Vulnerabilities, that is. It has been about a year now since SQL Server 2005, so I thought this would be a good time to review how it has done security-wise. The latest SQL Server product from Microsoft has had zero vulnerabilities disclosed or fixed in its first year of availability.
First, I want to applaud the SQL team as one that really embraced the Security Development Lifecycle (SDL), and, as a result, SQL 2005 went through two passes of the SDL. SQL 2000 SP3 went through a “mini SDL” process (in the sense that there are some portions of the SDL that just can’t be applied to a short serviced pack cycle), getting the internal security training and doing threat models, security testing, etc. By the time SQL 2005 was in development, training, tools and process had made some further improvements in SDL which (optimistically) helped accrue to SQL 2005 security quality.
It has been a good first year for SQL Server 2005, especially taking the overall context into consideration. First, look at the “first 9 months of the year” trends for database security. This chart shows CVE database disclosures during January through September over the past few years:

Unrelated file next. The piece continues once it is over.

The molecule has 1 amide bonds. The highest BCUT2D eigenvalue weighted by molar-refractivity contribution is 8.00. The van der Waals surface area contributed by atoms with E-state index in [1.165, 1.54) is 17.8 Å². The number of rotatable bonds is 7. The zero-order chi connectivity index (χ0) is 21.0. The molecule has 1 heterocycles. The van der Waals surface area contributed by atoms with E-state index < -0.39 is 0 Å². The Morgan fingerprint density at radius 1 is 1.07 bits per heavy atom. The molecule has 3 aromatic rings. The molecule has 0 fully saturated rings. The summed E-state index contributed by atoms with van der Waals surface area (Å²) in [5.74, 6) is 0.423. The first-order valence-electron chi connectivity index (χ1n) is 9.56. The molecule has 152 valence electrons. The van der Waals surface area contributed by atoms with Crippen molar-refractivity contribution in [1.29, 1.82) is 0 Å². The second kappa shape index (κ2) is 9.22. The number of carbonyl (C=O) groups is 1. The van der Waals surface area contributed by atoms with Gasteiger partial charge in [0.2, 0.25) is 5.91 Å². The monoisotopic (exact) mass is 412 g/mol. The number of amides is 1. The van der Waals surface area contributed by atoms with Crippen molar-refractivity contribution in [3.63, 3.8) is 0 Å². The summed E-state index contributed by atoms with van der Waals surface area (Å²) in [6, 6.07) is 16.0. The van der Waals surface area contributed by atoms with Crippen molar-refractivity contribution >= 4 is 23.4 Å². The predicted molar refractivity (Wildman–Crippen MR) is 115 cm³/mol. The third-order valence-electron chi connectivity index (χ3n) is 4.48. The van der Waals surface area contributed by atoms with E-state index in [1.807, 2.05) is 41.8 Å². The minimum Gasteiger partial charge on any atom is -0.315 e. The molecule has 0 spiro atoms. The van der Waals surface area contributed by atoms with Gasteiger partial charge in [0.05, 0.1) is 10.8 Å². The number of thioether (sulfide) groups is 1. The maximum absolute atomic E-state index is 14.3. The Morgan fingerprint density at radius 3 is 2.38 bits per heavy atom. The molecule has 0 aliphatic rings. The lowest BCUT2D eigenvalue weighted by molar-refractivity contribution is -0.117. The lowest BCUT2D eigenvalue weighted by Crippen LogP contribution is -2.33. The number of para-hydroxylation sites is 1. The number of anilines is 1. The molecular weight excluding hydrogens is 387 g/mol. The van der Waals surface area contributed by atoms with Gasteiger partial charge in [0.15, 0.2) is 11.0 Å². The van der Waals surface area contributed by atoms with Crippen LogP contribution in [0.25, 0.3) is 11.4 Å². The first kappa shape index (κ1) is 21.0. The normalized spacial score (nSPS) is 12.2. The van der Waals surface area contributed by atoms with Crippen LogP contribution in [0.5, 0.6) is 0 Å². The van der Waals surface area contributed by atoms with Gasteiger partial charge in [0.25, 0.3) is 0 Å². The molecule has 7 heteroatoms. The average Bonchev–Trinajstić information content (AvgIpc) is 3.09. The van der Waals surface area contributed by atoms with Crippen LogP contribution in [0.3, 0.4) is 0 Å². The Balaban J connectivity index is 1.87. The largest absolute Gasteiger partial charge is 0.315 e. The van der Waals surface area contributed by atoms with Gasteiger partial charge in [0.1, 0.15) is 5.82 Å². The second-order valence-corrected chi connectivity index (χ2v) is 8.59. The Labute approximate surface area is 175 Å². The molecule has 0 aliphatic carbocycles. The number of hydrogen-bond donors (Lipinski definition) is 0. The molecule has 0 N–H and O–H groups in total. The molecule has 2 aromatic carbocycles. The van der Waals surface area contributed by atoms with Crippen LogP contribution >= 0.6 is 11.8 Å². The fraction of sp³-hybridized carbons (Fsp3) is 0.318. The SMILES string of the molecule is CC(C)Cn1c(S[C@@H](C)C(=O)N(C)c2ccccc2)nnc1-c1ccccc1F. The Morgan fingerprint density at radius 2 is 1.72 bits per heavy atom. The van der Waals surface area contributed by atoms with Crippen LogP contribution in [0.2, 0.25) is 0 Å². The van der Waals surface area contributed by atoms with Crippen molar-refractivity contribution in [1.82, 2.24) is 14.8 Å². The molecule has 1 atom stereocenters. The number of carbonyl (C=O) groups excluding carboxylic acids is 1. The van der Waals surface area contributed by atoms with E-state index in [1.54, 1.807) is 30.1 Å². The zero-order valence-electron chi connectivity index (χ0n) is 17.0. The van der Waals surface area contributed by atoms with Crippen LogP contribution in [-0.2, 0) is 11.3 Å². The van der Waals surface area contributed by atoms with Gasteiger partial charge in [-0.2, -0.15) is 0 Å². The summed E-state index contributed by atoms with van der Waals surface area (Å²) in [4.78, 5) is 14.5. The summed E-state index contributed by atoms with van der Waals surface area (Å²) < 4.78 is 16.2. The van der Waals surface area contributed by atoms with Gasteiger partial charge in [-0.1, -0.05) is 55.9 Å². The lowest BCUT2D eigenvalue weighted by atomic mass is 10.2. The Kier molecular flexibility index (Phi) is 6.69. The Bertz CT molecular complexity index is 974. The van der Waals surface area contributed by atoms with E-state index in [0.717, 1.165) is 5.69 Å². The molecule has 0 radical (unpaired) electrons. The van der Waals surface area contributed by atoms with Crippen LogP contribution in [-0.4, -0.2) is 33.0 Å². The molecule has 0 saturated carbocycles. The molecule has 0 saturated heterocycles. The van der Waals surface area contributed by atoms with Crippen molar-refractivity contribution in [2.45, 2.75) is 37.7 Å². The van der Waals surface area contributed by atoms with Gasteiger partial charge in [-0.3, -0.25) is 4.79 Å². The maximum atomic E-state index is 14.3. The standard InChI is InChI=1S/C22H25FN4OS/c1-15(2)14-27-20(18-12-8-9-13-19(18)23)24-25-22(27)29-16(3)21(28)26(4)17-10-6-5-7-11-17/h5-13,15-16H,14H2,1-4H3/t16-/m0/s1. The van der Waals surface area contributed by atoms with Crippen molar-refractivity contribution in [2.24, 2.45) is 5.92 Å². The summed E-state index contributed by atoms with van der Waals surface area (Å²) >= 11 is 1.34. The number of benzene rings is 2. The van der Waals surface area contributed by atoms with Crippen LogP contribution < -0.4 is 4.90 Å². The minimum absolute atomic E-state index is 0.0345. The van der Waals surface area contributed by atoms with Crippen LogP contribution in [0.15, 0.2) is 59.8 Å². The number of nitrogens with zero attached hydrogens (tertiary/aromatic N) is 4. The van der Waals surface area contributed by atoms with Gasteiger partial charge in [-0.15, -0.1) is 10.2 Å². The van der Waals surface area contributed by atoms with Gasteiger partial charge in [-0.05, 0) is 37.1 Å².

Reviewing the CVE list, there have been zero SQL Server disclosures since September 2004 and that is the only one in the past 3 years.
I also find it interesting to note that “Unbreakable Oracle” leads the pack in vulnerabilities, followed by MySQL, with a fairly consistent rate of vulnerabilities disclosed.
Note that these numbers were through September, so do not include most of the vulnerabilities from the latest Oracle Critical Patch Update – October 2006, which included 22 database fixes.